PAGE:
Tuesday, March 27, 2007

Fiscal Concerns Shouldn't Lead to Privatization

By Joe Kroll, NACAC executive director

In Michigan, the state Senate has proposed to contract out all licensed foster care services to private agencies to save funds. As one supporter of the move, Subcommittee Chairman Bill Hardiman (R-Kentwood), explained "We can no longer afford to simply make small cuts, slowly whittling away state services," he said in a statement. "I realize change is difficult, but it is necessary."

On the child welfare continuum, contracting represents the midpoit between public responsibility and full privatization. The private contracting of foster care services needs to be done carefully and thoughtfully and should be done only to improve outcomes for kids, not to save money. NACAC believes that private agencies should only be brought in to complement state efforts, not replace the state's fundamental responsibility to child welfare. The public agency must be properly funded to assiduously monitor and evaluate the success or failure of contracting. States, and the federal government, need to invest in protecting children and providing them with permanence.

States like Michigan may be driven to save money because they have been receiving less federal child welfare funding over the last 10 years. Michigan is one of the many states that has lost federal funding between 1998 and 2004, due in part to an outdated federal funding formula. Currently, federal foster care funding is tied to a child's birth family's income—at levels not updated since 1996.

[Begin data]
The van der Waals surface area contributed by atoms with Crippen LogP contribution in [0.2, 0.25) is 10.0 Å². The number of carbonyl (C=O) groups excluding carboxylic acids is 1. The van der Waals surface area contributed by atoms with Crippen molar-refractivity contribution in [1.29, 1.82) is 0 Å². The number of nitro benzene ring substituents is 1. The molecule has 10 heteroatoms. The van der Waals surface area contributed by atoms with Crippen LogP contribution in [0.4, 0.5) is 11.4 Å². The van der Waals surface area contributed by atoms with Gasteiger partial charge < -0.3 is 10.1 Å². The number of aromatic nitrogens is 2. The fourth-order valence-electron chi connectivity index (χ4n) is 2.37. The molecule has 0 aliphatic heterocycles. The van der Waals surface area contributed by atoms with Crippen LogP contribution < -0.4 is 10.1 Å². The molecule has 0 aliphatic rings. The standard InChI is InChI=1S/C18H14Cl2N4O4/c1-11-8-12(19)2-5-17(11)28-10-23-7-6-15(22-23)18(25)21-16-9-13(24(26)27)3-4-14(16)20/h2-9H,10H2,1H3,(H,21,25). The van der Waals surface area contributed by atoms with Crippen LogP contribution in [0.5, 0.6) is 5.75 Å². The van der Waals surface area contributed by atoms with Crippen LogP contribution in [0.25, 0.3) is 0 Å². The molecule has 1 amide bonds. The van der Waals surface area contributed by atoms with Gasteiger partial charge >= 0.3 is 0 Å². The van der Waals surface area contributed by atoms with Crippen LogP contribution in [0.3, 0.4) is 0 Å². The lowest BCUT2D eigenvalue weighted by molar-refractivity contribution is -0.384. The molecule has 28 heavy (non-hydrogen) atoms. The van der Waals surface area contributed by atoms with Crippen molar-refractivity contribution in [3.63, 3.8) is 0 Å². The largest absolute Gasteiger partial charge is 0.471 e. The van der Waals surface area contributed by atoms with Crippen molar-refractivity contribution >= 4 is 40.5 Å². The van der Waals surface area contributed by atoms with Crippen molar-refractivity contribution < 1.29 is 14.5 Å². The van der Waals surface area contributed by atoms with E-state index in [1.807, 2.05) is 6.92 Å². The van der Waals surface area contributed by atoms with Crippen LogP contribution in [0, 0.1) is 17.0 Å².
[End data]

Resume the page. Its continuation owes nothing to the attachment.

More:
As detailed in the report Time for Reform: Fix the Foster Care Lookback, between 1998 and 2004, 35,000 fewer foster children have been eligible for federal foster care assistance, which translates into an $1.9 billion loss to the states during this time. States are required by law to protect these children, so must tap into state funds to make up the difference. In 2006, the National Governors Association issued a statement that noted, "Congress, in consultation with states, should explore options to eliminate the outdated 'look back' provision... While recognizing that this could be a costly endeavor, Governors believe that ideally all children in care, regardless of family income or jurisdiction, should be treated equally."

It's time to eliminate the lookback to 1996, and for the federal government to support all children and youth in need for protection and permanency.

No comments: